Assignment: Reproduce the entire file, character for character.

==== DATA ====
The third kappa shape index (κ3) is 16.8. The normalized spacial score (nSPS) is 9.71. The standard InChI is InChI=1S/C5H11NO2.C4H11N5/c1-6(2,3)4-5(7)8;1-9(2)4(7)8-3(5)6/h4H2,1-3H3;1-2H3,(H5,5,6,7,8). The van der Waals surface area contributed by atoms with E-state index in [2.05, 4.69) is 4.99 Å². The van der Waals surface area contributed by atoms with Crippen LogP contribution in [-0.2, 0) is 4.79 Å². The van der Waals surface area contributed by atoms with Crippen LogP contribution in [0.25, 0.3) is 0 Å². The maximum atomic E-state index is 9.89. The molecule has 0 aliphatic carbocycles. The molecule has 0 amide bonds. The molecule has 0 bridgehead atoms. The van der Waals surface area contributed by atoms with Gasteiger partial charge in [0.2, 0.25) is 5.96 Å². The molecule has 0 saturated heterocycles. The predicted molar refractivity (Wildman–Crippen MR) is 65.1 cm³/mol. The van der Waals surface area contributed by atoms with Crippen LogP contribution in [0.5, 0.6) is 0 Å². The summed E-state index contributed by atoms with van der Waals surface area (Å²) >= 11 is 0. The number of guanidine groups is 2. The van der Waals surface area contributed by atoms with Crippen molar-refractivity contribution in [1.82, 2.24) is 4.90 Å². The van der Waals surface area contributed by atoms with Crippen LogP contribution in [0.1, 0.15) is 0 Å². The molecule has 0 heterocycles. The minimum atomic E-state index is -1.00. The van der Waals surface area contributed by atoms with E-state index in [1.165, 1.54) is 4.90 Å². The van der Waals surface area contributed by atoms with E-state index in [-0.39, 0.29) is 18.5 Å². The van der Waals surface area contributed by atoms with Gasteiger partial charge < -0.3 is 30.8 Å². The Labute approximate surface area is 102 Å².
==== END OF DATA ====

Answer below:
The third kappa shape index (κ3) is 16.8. The normalized spacial score (nSPS) is 9.71. The standard InChI is InChI=1S/C5H11NO2.C4H11N5/c1-6(2,3)4-5(7)8;1-9(2)4(7)8-3(5)6/h4H2,1-3H3;1-2H3,(H5,5,6,7,8). The van der Waals surface area contributed by atoms with E-state index in [2.05, 4.69) is 4.99 Å². The van der Waals surface area contributed by atoms with Crippen LogP contribution in [-0.2, 0) is 4.79 Å². The van der Waals surface area contributed by atoms with Crippen LogP contribution in [0.25, 0.3) is 0 Å². The maximum atomic E-state index is 9.89. The molecule has 0 aliphatic carbocycles. The molecule has 0 amide bonds. The molecule has 0 bridgehead atoms. The van der Waals surface area contributed by atoms with Gasteiger partial charge in [0.2, 0.25) is 5.96 Å². The molecule has 0 saturated heterocycles. The predicted molar refractivity (Wildman–Crippen MR) is 65.1 cm³/mol. The van der Waals surface area contributed by atoms with Crippen LogP contribution in [0.5, 0.6) is 0 Å². The summed E-state index contributed by atoms with van der Waals surface area (Å²) >= 11 is 0. The number of guanidine groups is 2. The van der Waals surface area contributed by atoms with Crippen molar-refractivity contribution in [1.82, 2.24) is 4.90 Å². The van der Waals surface area contributed by atoms with Crippen LogP contribution in [0.1, 0.15) is 0 Å². The molecule has 0 heterocycles. The minimum atomic E-state index is -1.00. The van der Waals surface area contributed by atoms with E-state index in [1.165, 1.54) is 4.90 Å². The van der Waals surface area contributed by atoms with E-state index in [-0.39, 0.29) is 18.5 Å². The van der Waals surface area contributed by atoms with Gasteiger partial charge < -0.3 is 30.8 Å². The Labute approximate surface area is 102 Å².